In 1966, the Canal Street Tunnel in New Orleans was constructed to accommodate an expressway that was never built. It runs for 700 feet (213 meters) between two major thoroughfares: Canal Street and Poydras Street.
Fifty years later, the timber endwall dam at the Canal Street portal collapsed, causing a major sinkhole to form. Water, sewer, drainage, and electrical infrastructure were damaged, and Canal Street was closed to traffic during a busy tourist season.
In response to an emergency request from the city, Mott MacDonald quickly assembled a team of project managers, structural engineers, geotechnical engineers, and civil engineers from around the country.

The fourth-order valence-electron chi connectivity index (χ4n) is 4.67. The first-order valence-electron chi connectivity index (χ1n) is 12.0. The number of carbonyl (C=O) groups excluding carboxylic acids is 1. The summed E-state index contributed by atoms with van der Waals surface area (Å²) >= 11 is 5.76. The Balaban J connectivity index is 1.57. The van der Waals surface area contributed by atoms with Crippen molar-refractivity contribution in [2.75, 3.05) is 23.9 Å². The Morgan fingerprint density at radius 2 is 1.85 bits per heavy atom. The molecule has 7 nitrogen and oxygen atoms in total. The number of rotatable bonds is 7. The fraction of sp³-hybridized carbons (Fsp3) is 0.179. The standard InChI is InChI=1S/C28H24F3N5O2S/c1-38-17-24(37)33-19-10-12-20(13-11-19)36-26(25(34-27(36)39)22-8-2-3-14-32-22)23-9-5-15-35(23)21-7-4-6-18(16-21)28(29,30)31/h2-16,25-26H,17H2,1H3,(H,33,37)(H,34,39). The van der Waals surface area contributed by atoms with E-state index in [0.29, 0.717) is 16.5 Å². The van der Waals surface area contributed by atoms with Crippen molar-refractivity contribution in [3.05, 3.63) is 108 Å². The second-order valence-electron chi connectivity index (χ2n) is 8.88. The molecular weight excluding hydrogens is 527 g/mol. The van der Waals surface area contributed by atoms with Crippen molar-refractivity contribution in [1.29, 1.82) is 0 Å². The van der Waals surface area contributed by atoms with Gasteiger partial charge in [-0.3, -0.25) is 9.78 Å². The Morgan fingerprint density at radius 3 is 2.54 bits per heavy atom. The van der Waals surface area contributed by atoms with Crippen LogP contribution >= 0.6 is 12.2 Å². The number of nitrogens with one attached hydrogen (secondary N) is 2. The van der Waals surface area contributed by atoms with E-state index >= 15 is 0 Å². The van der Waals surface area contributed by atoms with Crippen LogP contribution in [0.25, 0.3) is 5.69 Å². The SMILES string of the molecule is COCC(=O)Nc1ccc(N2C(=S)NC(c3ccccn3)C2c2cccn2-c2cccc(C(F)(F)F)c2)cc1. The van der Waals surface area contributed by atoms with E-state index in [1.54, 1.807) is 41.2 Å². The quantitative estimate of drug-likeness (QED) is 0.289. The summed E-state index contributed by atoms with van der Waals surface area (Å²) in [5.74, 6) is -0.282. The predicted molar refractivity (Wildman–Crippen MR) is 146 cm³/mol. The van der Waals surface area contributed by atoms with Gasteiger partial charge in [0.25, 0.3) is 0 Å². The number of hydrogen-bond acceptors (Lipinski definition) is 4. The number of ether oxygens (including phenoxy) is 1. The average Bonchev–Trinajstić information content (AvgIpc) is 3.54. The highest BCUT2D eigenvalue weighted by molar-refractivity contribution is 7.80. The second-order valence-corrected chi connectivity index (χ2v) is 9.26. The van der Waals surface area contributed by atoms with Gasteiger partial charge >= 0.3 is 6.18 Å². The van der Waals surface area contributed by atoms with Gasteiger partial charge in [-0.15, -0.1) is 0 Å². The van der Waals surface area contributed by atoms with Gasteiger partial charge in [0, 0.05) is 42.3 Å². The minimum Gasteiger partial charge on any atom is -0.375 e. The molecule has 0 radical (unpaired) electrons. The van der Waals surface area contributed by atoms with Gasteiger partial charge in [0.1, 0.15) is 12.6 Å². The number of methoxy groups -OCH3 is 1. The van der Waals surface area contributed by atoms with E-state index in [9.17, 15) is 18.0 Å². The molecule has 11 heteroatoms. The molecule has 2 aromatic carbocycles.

Mott MacDonald provided the structural design for a reinforced concrete mudsill that would protect the site from inclement weather, and assessed a variety of structural solutions for the collapse. A decision was made to install a poured-in-place reinforced concrete endwall to replace the failed timber endwall.
The chosen solution offered the least impact to existing infrastructure, the lowest cost, and the fastest completion schedule. The project was completed under budget and in record time, and Canal Street was reopened to traffic.